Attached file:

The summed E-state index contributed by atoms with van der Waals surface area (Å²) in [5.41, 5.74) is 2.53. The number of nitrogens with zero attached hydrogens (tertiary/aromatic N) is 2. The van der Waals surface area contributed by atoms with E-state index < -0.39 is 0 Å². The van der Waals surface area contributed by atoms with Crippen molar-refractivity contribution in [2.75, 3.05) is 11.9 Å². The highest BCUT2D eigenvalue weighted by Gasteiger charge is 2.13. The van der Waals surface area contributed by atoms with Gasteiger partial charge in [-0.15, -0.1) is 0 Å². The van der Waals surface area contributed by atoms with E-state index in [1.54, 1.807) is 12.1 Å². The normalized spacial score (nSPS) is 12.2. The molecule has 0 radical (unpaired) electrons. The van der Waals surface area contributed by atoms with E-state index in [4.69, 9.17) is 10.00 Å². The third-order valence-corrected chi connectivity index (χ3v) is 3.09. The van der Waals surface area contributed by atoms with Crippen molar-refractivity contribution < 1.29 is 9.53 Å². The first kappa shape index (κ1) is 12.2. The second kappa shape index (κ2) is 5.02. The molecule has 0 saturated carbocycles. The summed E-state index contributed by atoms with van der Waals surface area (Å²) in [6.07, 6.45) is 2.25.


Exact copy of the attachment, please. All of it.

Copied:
The summed E-state index contributed by atoms with van der Waals surface area (Å²) in [5.41, 5.74) is 2.53. The number of nitrogens with zero attached hydrogens (tertiary/aromatic N) is 2. The van der Waals surface area contributed by atoms with E-state index < -0.39 is 0 Å². The van der Waals surface area contributed by atoms with Crippen molar-refractivity contribution in [2.75, 3.05) is 11.9 Å². The highest BCUT2D eigenvalue weighted by Gasteiger charge is 2.13. The van der Waals surface area contributed by atoms with Gasteiger partial charge in [-0.15, -0.1) is 0 Å². The van der Waals surface area contributed by atoms with E-state index in [1.54, 1.807) is 12.1 Å². The normalized spacial score (nSPS) is 12.2. The molecule has 0 radical (unpaired) electrons. The van der Waals surface area contributed by atoms with E-state index in [4.69, 9.17) is 10.00 Å². The third-order valence-corrected chi connectivity index (χ3v) is 3.09. The van der Waals surface area contributed by atoms with Crippen molar-refractivity contribution < 1.29 is 9.53 Å². The first kappa shape index (κ1) is 12.2. The second kappa shape index (κ2) is 5.02. The molecule has 0 saturated carbocycles. The summed E-state index contributed by atoms with van der Waals surface area (Å²) in [6.07, 6.45) is 2.25.